Nicotine policy flawed

| May 24, 2018

In a opinion piece, Raymond March has asked why, when other examples of lawmakers attempting to legislate consumer health have failed or made the situation worse, would it be assumed that regulating cigarettes would be any different?

March said that, in 2015, nearly 70 percent of smokers in the US tried unsuccessfully to quit and that their inability to stop had come with considerable health risks. According to the Centers for Disease Control and Prevention, smoking accounted for more than 480,000 preventable deaths per year. Health complications associated with smoking were also financially taxing, leading to nearly $170 billion in direct medical costs annually.

To reduce both eye-opening figures, the Food and Drug Administration had recently announced its intent to reduce nicotine levels in cigarettes.

The FDA hoped that reducing nicotine would cause current smokers to cut back and prevent future generations from starting.

But, said March, it was important to look beyond policy intentions. Unfortunately, the most well-intended policies, especially those aimed to promote health or deter vices, were often deceptively harmful.

Reducing nicotine in cigarettes would likely motivate smokers to consume more cigarettes to satisfy their craving, increasing the amount of toxic materials they ingested. Others might turn to other nicotine products to satisfy their cravings.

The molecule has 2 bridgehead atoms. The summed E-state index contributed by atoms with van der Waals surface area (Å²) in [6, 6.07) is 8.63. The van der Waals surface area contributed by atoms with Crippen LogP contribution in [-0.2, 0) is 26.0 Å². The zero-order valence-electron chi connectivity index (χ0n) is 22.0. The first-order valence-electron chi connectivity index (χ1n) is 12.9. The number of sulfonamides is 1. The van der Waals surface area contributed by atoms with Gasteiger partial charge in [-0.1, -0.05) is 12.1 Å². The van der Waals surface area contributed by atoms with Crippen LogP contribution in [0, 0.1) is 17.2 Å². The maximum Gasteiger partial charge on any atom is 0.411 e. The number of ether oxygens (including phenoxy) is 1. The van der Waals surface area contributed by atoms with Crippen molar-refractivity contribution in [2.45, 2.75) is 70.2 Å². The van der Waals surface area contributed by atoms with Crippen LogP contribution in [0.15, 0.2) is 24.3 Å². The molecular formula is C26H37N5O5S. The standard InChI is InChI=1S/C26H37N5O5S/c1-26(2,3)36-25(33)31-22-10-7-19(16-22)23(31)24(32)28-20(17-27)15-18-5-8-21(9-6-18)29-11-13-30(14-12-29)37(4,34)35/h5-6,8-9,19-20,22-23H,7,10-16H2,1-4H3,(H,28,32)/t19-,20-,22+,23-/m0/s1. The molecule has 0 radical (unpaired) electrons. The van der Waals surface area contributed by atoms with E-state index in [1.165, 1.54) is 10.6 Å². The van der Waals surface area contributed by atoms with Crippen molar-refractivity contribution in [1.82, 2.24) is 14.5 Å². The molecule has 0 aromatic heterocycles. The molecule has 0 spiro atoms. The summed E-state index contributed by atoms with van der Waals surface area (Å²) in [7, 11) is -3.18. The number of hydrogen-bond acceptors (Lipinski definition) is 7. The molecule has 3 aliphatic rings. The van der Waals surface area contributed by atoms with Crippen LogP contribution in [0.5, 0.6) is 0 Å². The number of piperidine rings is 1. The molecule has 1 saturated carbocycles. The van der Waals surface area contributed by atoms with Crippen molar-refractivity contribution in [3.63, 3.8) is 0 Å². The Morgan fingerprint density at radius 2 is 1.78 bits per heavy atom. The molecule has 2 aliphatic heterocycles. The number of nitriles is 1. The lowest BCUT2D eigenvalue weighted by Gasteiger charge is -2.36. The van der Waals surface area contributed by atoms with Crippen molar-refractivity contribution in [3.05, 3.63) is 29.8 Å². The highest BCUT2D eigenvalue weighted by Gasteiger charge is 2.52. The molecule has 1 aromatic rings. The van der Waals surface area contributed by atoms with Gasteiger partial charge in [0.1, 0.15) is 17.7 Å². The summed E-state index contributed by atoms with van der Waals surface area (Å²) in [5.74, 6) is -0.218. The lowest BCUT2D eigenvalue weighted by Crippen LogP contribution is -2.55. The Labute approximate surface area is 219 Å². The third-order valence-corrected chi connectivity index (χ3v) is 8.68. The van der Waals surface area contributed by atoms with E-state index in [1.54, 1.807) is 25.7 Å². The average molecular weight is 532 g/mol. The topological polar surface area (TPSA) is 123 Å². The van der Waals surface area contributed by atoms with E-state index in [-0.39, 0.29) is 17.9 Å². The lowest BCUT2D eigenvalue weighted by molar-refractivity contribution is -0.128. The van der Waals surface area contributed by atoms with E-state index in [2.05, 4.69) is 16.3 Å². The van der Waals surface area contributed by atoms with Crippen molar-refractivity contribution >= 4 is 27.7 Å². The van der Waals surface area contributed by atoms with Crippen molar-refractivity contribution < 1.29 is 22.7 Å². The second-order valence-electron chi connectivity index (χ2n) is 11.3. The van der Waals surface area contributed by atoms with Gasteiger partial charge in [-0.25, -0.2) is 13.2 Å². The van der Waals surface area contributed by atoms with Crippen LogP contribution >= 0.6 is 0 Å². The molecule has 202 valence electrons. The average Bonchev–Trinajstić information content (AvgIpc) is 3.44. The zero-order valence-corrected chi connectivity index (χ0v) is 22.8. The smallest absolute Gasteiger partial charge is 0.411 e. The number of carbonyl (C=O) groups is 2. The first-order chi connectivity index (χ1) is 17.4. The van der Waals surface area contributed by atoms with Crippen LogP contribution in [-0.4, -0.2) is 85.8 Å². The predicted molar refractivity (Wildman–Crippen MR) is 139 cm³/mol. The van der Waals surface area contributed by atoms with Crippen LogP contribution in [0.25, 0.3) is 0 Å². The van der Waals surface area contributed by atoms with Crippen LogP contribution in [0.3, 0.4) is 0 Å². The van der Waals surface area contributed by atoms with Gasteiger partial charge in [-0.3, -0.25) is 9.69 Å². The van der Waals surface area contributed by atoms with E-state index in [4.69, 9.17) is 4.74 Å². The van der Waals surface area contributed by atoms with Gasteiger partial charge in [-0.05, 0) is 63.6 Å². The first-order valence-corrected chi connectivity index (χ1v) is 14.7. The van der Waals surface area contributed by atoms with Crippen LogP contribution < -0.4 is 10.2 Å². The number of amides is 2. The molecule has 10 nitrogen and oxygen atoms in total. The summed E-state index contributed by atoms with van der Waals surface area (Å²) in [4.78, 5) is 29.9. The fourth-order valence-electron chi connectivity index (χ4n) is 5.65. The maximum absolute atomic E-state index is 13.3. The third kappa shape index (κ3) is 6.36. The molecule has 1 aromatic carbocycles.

Often the alternatives were no better or worse.

Regulations placed on physicians and consumers to prevent opioid abuse often drove patients to seek dangerous illicit alternatives, including heroin. Taxing soda motivated consumers to drink more unhealthy fruit juices and alcoholic beverages. As a result, the consumer’s health was at greater risk.

‘When other examples of lawmakers attempting to legislate consumer health fail or make the situation worse, why would regulating cigarettes be any different?’ he asked.

March is a research fellow at the Independent Institute and assistant professor of economics at San Jose State University.


Category: Breaking News, Harm reduction, People, Regulation

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